In 1964, girls all across the United States filled venues, almost literally screamed their heads off, and fainted en masse. Almost from the second they played the first note, The Beatles would be hit with the resounding screams, which made it impossible for them to even hear themselves sing. When they made their American debut on The Ed Sullivan Show in early 1964, they were greeted by young fans who whipped themselves up into such a frenzy that some of them fainted. Beatlemania had struck North America, creating a musical and pop culture phenomenon unlike anything the world had ever seen.
At the center of it all was John Lennon, the man who founded the Beatles and was instrumental in creating the soundtrack of the 1960s, while producing some of the world's most timeless classics. Together with Paul McCartney, George Harrison, and Ringo Starr, Lennon became one of the world's most famous men, and he was also one of the world's most interesting and outspoken men, a complex figure who survived a turbulent upbringing, addictions to drugs, and unstable relationships, only to be tragically killed just as he was settling into a serene, comfortable life. His loss is still widely felt today like it was in December 1980, as people remain in awe of his music and continue to grapple with the contradictory nature of his life and work, which at any given moment could oscillate from his notoriously acerbic wit to the endless optimism of "Imagine".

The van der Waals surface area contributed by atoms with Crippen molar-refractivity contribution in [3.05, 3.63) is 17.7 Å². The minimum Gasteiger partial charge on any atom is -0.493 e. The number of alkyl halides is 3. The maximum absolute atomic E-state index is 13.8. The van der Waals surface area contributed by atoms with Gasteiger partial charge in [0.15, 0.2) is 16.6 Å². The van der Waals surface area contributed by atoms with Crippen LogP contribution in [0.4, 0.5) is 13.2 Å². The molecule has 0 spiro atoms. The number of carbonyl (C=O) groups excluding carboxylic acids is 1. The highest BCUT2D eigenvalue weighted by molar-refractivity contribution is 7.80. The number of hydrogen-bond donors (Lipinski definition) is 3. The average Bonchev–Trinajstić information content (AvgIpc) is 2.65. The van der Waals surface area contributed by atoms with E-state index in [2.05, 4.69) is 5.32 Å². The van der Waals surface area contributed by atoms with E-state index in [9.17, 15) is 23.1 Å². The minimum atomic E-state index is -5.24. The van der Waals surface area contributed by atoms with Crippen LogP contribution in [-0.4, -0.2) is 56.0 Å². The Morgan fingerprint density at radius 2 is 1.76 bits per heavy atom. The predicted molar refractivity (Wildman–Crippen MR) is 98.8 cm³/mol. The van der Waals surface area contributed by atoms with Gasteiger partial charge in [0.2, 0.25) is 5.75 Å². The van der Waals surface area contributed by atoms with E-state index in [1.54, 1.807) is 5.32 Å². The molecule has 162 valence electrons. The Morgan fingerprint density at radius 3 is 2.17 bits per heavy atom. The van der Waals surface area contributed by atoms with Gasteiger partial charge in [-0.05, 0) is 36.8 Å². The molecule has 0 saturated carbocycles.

©2012 Charles River Editors (P)2015 Charles River Editors